Let us remember…that in the end we go to poetry for one reason, so that we might more fully inhabit our lives and the world in which we live them, and that if we more fully inhabit these things, we might be less apt to destroy both. (Christian Wiman)
Today I read two (more) articles with the same message (as nearly all the others I read on this apparently-urgent MFA topic): guess what, starry-eyed MFA students, there are no jobs for you.
Driving toward campus to work today, I thought about writing a response piece. Then I thought, it’s just my blog. Then I remembered reading the introduction to Roxane Gay’s Bad Feminist yesterday, trying to keep my legs moving on the elliptical. How she tries to remember that she has a voice and that she must use it.
Here is what I know so far about the issue of MFA students and jobs.
I know that, for some reason, there is a need to tell MFA students what I am almost certain they already know. Any informed MFA student knows there is not an abundance of tenure-track jobs. They also know that adjunct jobs are not a sustainable option.
And this must be because there is a misconception about why people go into MFA programs. Sure, there are likely some students who think they’ll graduate, get a book contract and a tenure-track job months later, and proceed simply and easily doing exactly what they’ve planned. But there are far more who are there because they want to put words on the page. There may be no jobs for MFA students, but there will always be language, and life, and that peculiar way they insist upon the value of looking closely at both.
There’s also a problem with articles that curate opinions on whether one should go to an MFA program. The bottom line is that you are the only person who knows if you should go or not. If asked, my answer would be do what you feel is best for you. By all means, make informed, smart choices. Don’t go to an unfunded MFA program. (But really, that should go without saying. This isn’t going into debt for pharmacy school, this is going into debt for creative writing.) If you don’t get in or have to pay your way, perhaps just wait and try again. An MFA program doesn’t determine whether you write. That’s your role.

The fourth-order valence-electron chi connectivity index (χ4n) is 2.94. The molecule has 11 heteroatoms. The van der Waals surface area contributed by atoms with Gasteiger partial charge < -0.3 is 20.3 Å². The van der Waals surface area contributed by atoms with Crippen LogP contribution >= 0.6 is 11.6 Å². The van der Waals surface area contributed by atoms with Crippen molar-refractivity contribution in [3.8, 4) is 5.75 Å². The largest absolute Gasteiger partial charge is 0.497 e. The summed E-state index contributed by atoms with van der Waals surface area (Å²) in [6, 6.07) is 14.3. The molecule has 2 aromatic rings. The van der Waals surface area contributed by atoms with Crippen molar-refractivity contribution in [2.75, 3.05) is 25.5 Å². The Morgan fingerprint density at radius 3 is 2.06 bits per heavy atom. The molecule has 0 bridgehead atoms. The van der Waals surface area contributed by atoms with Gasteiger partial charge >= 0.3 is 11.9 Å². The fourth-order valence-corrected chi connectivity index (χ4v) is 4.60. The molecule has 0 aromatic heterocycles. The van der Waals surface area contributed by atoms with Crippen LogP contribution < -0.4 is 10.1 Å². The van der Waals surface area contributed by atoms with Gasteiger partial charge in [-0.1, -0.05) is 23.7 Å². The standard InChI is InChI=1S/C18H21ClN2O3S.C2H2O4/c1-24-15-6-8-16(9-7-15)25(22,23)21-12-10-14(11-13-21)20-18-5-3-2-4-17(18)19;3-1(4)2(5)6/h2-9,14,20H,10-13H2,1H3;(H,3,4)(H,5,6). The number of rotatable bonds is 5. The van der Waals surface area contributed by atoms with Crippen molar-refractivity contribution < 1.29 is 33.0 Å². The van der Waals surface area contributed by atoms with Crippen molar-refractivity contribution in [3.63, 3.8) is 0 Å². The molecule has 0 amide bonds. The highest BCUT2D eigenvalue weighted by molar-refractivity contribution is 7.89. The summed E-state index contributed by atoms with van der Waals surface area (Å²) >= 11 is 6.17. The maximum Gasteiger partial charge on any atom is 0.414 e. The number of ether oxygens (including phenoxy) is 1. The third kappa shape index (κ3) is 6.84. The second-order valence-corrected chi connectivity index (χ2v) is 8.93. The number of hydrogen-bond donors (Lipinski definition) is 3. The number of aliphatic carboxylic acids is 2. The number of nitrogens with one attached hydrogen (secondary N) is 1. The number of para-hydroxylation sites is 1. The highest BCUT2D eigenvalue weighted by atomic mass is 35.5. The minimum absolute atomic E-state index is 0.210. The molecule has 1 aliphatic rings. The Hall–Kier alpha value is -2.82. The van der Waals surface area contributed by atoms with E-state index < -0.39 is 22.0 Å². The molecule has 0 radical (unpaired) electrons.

I realize it’s easy to say try again next year sitting in a third year at a funded MFA program. But I’m also looking at uncertainty by the end of May. What I know is that we all figure it out. We fill in the gaps. I also know that the important thing is still the writing—I could be in a program and write less than someone outside a program. It comes down to you, pencil in hand, doing the work.
Additionally, the issue I have with articles warning MFA students (myself included) that there are no jobs is that there is always an implied bitterness. It always feels like there is an implied action plan of giving up before you get hurt. I find myself asking, each time, “What should I do, then?” If the better choice here is to abandon hopes of the thing you truly love and want to spend your life doing before the world tells you it won’t be handed to you, well, I don’t buy it.
Here’s the reality: most teaching jobs require that you have a book published. Almost no one finishes an MFA with a book literally in hand. So of course one would have to do something else in the meantime, and that’s okay. I’d go as far as saying that it is one’s own fault if they are surprised by this.
As for me, I will keep teaching as a long-term goal because I understand I have to get there the way so many others before me did, and that wasn’t straight out of an MFA program. I will refuse to give up my dreams because it’s unlikely that I’ll reach them. (It’s certainly impossible if I don’t try.) I will pay my bills, and I will write. I will remember all I learned from workshops in my MFA program, but mostly I will take what I learned outside them and store it up until I use it.
I remember a Dear Sugar letter in Tiny Beautiful Things. Cheryl Strayed writes about what to tell people who ask what you will “do” with your creative writing degree, which will maybe lead to a book, or a tenure-track job, or a dream to open a bookstore that also sells pies (ahem), or maybe simply some beat-up notebooks and poems that come to mind as you fall asleep:
Carry it with me, as I do everything that matters.